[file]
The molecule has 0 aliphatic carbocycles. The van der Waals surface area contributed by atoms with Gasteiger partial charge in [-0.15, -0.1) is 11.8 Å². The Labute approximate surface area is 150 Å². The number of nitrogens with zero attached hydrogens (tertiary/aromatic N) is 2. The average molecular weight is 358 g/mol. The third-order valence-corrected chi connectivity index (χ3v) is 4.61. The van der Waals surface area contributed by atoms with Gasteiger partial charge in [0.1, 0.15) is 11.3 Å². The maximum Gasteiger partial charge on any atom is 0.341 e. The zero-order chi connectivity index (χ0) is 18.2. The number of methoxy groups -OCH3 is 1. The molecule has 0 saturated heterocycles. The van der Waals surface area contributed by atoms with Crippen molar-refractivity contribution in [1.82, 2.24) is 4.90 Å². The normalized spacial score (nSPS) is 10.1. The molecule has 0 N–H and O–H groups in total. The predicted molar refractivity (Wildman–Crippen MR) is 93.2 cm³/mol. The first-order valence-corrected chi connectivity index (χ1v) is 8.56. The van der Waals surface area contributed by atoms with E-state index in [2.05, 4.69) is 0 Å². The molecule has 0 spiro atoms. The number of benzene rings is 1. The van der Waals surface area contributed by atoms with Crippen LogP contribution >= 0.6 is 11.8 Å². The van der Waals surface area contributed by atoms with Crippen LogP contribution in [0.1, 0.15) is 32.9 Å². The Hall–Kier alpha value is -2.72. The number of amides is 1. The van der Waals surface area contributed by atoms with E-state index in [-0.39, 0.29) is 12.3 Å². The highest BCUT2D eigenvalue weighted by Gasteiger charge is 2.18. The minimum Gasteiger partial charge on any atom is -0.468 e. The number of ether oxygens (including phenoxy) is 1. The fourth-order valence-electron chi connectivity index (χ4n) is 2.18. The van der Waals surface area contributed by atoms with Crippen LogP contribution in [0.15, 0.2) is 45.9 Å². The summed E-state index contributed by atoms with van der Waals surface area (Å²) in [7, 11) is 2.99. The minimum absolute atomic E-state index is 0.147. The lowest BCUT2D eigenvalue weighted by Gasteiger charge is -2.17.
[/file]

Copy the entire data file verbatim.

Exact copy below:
The molecule has 0 aliphatic carbocycles. The van der Waals surface area contributed by atoms with Gasteiger partial charge in [-0.15, -0.1) is 11.8 Å². The Labute approximate surface area is 150 Å². The number of nitrogens with zero attached hydrogens (tertiary/aromatic N) is 2. The average molecular weight is 358 g/mol. The third-order valence-corrected chi connectivity index (χ3v) is 4.61. The van der Waals surface area contributed by atoms with Gasteiger partial charge in [0.1, 0.15) is 11.3 Å². The maximum Gasteiger partial charge on any atom is 0.341 e. The zero-order chi connectivity index (χ0) is 18.2. The number of methoxy groups -OCH3 is 1. The molecule has 0 saturated heterocycles. The van der Waals surface area contributed by atoms with Crippen molar-refractivity contribution in [1.82, 2.24) is 4.90 Å². The normalized spacial score (nSPS) is 10.1. The molecule has 0 N–H and O–H groups in total. The predicted molar refractivity (Wildman–Crippen MR) is 93.2 cm³/mol. The first-order valence-corrected chi connectivity index (χ1v) is 8.56. The van der Waals surface area contributed by atoms with E-state index in [2.05, 4.69) is 0 Å². The molecule has 0 spiro atoms. The number of benzene rings is 1. The van der Waals surface area contributed by atoms with Crippen LogP contribution >= 0.6 is 11.8 Å². The van der Waals surface area contributed by atoms with Crippen LogP contribution in [0.1, 0.15) is 32.9 Å². The Hall–Kier alpha value is -2.72. The number of amides is 1. The van der Waals surface area contributed by atoms with E-state index in [-0.39, 0.29) is 12.3 Å². The highest BCUT2D eigenvalue weighted by Gasteiger charge is 2.18. The minimum Gasteiger partial charge on any atom is -0.468 e. The number of ether oxygens (including phenoxy) is 1. The fourth-order valence-electron chi connectivity index (χ4n) is 2.18. The van der Waals surface area contributed by atoms with Crippen LogP contribution in [0.15, 0.2) is 45.9 Å². The summed E-state index contributed by atoms with van der Waals surface area (Å²) in [7, 11) is 2.99. The minimum absolute atomic E-state index is 0.147. The lowest BCUT2D eigenvalue weighted by Gasteiger charge is -2.17.